Wine Equalisation Tax: What it means for us

Published by Mark Pollard - 8th May 2016

On Tuesday night the government announced some changes to the Wine Equalisation Tax (WET).

What the heck is WET anyway?

WET is something that every wine drinker pays on every bottle of wine sold in Australia. It currently amounts to 29% of the wholesale cost of your favourite drop.

The “WET Rebate” was introduced over 15 years ago to support small winemakers, giving them a rebate of up to $500,000 per year. Or from a different view, $1.7m of sales was exempt from the tax.

Over the last 15 years the rebate has been rorted. The government has been paying much more rebate out than they technically should… a lot more.

So they’ve done a review and have announced the following changes in the new budget, saving them $300m.

The WET rebate cap will reduce:

  • from $500,000 to $350,000 on July 1, 2017
  • and again to $290,000 on July 1, 2018

On top of the reductions, wine producers will also have to meet stricter criteria to even qualify for the rebate from July 1, 2019.

What does this mean for you?

Well, the amount of rebate (income) that small winemakers are going to receive will drastically decline next year and then again the next.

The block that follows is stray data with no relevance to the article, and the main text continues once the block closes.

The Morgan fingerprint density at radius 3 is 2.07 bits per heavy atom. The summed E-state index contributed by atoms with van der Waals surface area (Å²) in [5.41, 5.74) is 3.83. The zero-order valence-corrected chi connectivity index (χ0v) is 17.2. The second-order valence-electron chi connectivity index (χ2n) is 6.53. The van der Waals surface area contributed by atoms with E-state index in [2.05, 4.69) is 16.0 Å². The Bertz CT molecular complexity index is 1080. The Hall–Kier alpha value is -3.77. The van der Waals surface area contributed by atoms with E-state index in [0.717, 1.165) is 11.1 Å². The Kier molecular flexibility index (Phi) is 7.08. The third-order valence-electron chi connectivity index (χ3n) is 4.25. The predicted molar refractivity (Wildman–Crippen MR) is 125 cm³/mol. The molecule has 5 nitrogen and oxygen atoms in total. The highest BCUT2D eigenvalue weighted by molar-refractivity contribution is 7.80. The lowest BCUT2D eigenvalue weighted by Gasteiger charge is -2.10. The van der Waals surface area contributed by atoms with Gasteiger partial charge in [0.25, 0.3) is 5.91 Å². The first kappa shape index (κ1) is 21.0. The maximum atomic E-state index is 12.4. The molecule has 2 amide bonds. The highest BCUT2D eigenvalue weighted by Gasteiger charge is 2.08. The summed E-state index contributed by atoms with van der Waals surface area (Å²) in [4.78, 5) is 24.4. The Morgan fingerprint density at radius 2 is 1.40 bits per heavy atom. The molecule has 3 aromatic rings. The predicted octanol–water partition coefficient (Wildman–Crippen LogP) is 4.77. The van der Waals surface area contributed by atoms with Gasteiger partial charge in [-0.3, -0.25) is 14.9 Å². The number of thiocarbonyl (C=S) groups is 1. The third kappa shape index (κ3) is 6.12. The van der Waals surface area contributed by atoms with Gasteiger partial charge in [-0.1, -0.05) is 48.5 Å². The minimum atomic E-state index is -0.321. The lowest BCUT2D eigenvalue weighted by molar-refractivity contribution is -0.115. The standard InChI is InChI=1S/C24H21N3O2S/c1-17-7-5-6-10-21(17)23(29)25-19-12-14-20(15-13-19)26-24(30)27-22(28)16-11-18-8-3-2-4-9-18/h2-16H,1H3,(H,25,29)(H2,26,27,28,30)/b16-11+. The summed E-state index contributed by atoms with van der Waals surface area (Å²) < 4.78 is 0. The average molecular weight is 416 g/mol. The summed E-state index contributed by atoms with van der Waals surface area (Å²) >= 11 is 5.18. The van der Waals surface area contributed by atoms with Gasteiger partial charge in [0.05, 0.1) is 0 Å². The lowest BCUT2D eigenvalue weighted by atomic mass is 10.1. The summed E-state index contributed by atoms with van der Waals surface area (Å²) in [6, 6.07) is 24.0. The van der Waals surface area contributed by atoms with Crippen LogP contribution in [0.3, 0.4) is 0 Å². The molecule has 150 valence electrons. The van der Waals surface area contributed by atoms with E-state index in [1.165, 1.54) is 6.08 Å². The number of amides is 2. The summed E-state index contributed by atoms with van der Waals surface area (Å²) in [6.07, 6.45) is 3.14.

This could mean that to maintain their income they have to raise prices and you have to pay more for your favourite drop.

The bigger producers will not really feel it as much so may not need to pass this on.

It may however spell the end of some of the really HOT pricing that you have seen over the last few years. Some of these wines are created by ‘virtual’ winemakers who just buy bulk and have it bottled at contract facilities using the WET rebate as their margin. These guys don’t actually have the overheads of small winemakers with wineries/vineyards/ infrastructure that the government was originally trying to help prosper.

So it all remains to be seen what the actual effect will be:

  • Will the major retailers flex their muscle and not allow any price increases, crushing some smaller winemakers?
  • Will, it further reduce the big retailer’s willingness to stock the small winemakers?
  • Will it force more of the small winemakers to fold?

We wanted to update you on these changes now – as wine drinkers in Australia, we should all be aware of what the budget could potentially do to some of our favourite wines.

Of course at Naked Wines, we will stay committed to smaller winemakers around the country. They are our lifeblood and reason for existence.